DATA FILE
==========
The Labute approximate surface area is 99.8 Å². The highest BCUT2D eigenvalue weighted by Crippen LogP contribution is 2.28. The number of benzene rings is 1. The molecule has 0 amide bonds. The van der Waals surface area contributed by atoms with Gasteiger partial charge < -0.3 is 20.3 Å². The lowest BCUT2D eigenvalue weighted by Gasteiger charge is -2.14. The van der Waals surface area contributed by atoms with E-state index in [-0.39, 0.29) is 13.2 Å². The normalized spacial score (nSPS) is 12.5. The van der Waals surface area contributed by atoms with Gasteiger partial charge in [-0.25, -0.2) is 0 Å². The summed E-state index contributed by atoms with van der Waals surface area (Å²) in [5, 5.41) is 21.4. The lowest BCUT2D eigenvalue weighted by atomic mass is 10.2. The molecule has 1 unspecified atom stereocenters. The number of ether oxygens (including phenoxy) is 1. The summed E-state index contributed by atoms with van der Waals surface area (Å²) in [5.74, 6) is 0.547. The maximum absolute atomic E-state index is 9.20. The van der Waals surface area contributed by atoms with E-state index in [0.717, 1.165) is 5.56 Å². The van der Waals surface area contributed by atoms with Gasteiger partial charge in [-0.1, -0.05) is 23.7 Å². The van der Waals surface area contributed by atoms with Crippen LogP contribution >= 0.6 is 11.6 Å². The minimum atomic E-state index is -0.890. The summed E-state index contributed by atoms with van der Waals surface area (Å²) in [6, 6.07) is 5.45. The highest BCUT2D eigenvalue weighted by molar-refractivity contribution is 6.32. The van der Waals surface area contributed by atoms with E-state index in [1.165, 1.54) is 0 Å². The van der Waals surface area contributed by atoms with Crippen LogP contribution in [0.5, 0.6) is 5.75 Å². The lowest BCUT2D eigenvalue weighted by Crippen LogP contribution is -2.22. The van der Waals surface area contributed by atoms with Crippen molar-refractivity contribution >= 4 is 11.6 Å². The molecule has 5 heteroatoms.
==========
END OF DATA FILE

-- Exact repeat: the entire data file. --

The Labute approximate surface area is 99.8 Å². The highest BCUT2D eigenvalue weighted by Crippen LogP contribution is 2.28. The number of benzene rings is 1. The molecule has 0 amide bonds. The van der Waals surface area contributed by atoms with Gasteiger partial charge < -0.3 is 20.3 Å². The lowest BCUT2D eigenvalue weighted by Gasteiger charge is -2.14. The van der Waals surface area contributed by atoms with E-state index in [-0.39, 0.29) is 13.2 Å². The normalized spacial score (nSPS) is 12.5. The van der Waals surface area contributed by atoms with Gasteiger partial charge in [-0.25, -0.2) is 0 Å². The summed E-state index contributed by atoms with van der Waals surface area (Å²) in [5, 5.41) is 21.4. The lowest BCUT2D eigenvalue weighted by atomic mass is 10.2. The molecule has 1 unspecified atom stereocenters. The number of ether oxygens (including phenoxy) is 1. The summed E-state index contributed by atoms with van der Waals surface area (Å²) in [5.74, 6) is 0.547. The maximum absolute atomic E-state index is 9.20. The van der Waals surface area contributed by atoms with E-state index in [0.717, 1.165) is 5.56 Å². The van der Waals surface area contributed by atoms with Gasteiger partial charge in [-0.1, -0.05) is 23.7 Å². The van der Waals surface area contributed by atoms with Crippen LogP contribution >= 0.6 is 11.6 Å². The minimum atomic E-state index is -0.890. The summed E-state index contributed by atoms with van der Waals surface area (Å²) in [6, 6.07) is 5.45. The highest BCUT2D eigenvalue weighted by molar-refractivity contribution is 6.32. The van der Waals surface area contributed by atoms with E-state index in [1.165, 1.54) is 0 Å². The van der Waals surface area contributed by atoms with Crippen LogP contribution in [0.5, 0.6) is 5.75 Å². The lowest BCUT2D eigenvalue weighted by Crippen LogP contribution is -2.22. The van der Waals surface area contributed by atoms with Crippen molar-refractivity contribution >= 4 is 11.6 Å². The molecule has 5 heteroatoms.